Tool’s “Fear Inoculum” Becomes Longest Single To Chart On The Hot 100

Songs are noticeably succinct in 2019, with, for instance, 19-week Billboard Hot 100 leader “Old Town Road” by Lil Nas X the shortest #1 hit by song length since 1965.

Still, the record for the lengthiest Hot 100 hit by run time is rewritten this week, as Tool’s “Fear Inoculum” debuts at #93 on the Aug. 17-dated tally, becoming the first song in the chart’s history to make the list with a time exceeding 10 minutes. At 10 minutes and 21 seconds, it bests David Bowie’s “Blackstar,” which, running 9:57-long, reached #78 in 2016.

Here’s an updated look at the longest, as well as shortest, Hot 100 hits all-time (as researched by the invaluable Paul Haney of Joel Whitburn’s Record Research):

The Longest Hot 100 Hits
(10:21) “Fear Inoculum,” Tool, #93 peak (to date), 2019
(9:57) “Blackstar,” David Bowie, #78 peak, 2016
(9:30) “Better Place to Be (Parts 1 & 2),” Harry Chapin, #86, 1976
(8:55) “November Rain,” Guns N’ Roses, #3, 1992
(8:37) “American Pie (Parts I & II),” Don McLean, #1 (four weeks), 1972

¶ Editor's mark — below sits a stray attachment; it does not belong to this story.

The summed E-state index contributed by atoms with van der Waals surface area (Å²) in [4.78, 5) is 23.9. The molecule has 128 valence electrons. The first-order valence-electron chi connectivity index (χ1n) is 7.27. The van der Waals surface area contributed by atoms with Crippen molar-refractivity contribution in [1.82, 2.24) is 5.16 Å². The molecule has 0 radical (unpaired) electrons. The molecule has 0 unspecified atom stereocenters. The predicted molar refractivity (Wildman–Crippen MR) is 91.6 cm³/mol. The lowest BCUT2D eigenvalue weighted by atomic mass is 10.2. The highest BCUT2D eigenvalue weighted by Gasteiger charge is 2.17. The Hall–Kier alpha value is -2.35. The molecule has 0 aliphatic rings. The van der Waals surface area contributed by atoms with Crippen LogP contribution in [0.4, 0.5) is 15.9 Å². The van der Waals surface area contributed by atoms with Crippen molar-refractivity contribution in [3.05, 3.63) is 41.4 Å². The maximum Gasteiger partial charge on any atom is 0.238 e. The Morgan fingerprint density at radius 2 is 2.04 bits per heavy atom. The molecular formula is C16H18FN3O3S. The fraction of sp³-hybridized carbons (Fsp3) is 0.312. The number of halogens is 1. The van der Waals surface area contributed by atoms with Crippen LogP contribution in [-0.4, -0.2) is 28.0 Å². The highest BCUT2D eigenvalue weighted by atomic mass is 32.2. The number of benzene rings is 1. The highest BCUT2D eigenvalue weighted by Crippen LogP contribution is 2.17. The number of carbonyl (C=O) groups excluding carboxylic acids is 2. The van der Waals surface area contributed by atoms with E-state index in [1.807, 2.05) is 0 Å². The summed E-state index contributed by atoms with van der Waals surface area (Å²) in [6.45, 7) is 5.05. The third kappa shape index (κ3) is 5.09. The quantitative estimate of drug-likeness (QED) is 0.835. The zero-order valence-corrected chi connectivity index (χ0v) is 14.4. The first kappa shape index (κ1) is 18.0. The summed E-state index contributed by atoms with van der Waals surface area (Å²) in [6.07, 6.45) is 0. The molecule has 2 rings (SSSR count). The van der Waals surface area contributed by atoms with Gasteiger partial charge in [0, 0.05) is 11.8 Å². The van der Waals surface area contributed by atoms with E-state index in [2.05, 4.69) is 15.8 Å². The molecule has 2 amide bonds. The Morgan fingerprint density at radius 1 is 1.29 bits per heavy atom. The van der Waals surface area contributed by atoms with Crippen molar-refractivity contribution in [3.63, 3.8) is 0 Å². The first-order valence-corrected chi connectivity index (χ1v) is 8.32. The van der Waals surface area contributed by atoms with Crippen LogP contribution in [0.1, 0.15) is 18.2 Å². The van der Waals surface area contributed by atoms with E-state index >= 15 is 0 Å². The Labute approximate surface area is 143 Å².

The Shortest Hot 100 Hits
(0:45) “PPAP (Pen-Pineapple-Apple-Pen),” Piko-Taro, #77, 2016
(1:02) “Little Boxes,” The Womenfolk, #83, 1964
(1:17) “Some Kind-A Earthquake,” Duane Eddy His Twangy Guitar and the Rebels, #37, 1959
(1:19) “Forward,” Beyonce feat. James Blake, #63, 2016
(1:20) “What I’ve Been Looking For (Reprise),” Andrew Seeley & Vanessa Anne Hudgens, #67, 2006

“Fear” additionally debuts at #20 on the Mainstream Rock Songs airplay chart, with rock radio historically known for playing long songs (such as “November Rain” and “American Pie,” as noted above). On the all-rock-format Rock Airplay chart, the track starts at #28 with 2.6 million in first-week audience, according to Nielsen Music. It opens at #2 on Rock Digital Song Sales and #8 on the all-genre Digital Song Sales chart with 17,000 downloads sold and drew 3.5 million first-week US streams.

The song is Tool’s first new track in 13 years. The band recently made all its previous albums available on streaming and digital services for the first time, which sent 1996’s ├ćnima back to the top 10 this week.

This article originally appeared at Billboard.

Tags: Tool